Philosophical treatises are informed by exemplary situations. In the twentieth century, these were mass killings by authoritarian regimes. Currently, we are also faced with grave ecological crises. So, while previously it made sense to imagine ‘the human’ as a creature able to rise above ‘the beasts’, now we would do well to take a serious look at the physical entanglements between humans and other creatures.
In her book Eating in Theory, Mol discusses the practices of eating to argue for new theoretical terms that describe the realities of environmental destruction. She suggests that the terms we currently use elevate thinking and talking above eating and nurturing, hence giving ‘the human’ a superior role in the debate. With this observation she actively interferes in the ‘Western philosophical tradition’ as she proposes alternative understandings of being, knowing, doing and relating by using eating as presenting exemplary situations with which to think. In this talk, she will present us with a few tasters.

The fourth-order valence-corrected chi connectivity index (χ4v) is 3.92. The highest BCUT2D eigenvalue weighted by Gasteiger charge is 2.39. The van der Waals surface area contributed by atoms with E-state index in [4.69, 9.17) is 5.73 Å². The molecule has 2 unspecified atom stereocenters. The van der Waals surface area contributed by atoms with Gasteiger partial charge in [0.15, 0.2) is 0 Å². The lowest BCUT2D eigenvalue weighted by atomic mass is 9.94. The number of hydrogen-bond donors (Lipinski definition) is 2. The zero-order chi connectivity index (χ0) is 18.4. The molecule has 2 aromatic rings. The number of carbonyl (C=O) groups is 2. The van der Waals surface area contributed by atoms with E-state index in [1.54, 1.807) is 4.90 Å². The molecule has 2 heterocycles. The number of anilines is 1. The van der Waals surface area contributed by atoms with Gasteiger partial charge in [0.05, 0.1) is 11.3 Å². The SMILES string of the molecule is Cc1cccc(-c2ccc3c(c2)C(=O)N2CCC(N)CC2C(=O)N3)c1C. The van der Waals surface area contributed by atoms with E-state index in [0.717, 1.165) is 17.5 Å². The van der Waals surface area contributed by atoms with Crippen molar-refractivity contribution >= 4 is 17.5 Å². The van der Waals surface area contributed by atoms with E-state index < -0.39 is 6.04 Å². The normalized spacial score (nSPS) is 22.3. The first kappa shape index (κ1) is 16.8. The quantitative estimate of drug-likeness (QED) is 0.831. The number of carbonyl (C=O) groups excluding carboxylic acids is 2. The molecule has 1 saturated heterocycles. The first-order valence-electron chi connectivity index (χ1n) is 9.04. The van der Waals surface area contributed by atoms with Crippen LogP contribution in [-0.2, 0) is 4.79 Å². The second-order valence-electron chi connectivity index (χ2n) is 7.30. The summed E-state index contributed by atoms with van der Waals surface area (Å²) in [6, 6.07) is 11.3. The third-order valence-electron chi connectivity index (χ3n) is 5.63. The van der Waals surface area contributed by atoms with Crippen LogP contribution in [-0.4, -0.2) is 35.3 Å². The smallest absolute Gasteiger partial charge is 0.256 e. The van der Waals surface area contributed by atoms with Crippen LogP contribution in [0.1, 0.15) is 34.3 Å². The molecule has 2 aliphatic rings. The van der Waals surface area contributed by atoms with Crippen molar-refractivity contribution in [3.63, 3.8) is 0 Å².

Annemarie Mol is a ethnographer who works at the intersection of philosophy and anthropology with a focus on the body and embodiment. She is well-known for her work on post-Actor Network Theory and feminist understandings of technology, medicine and science.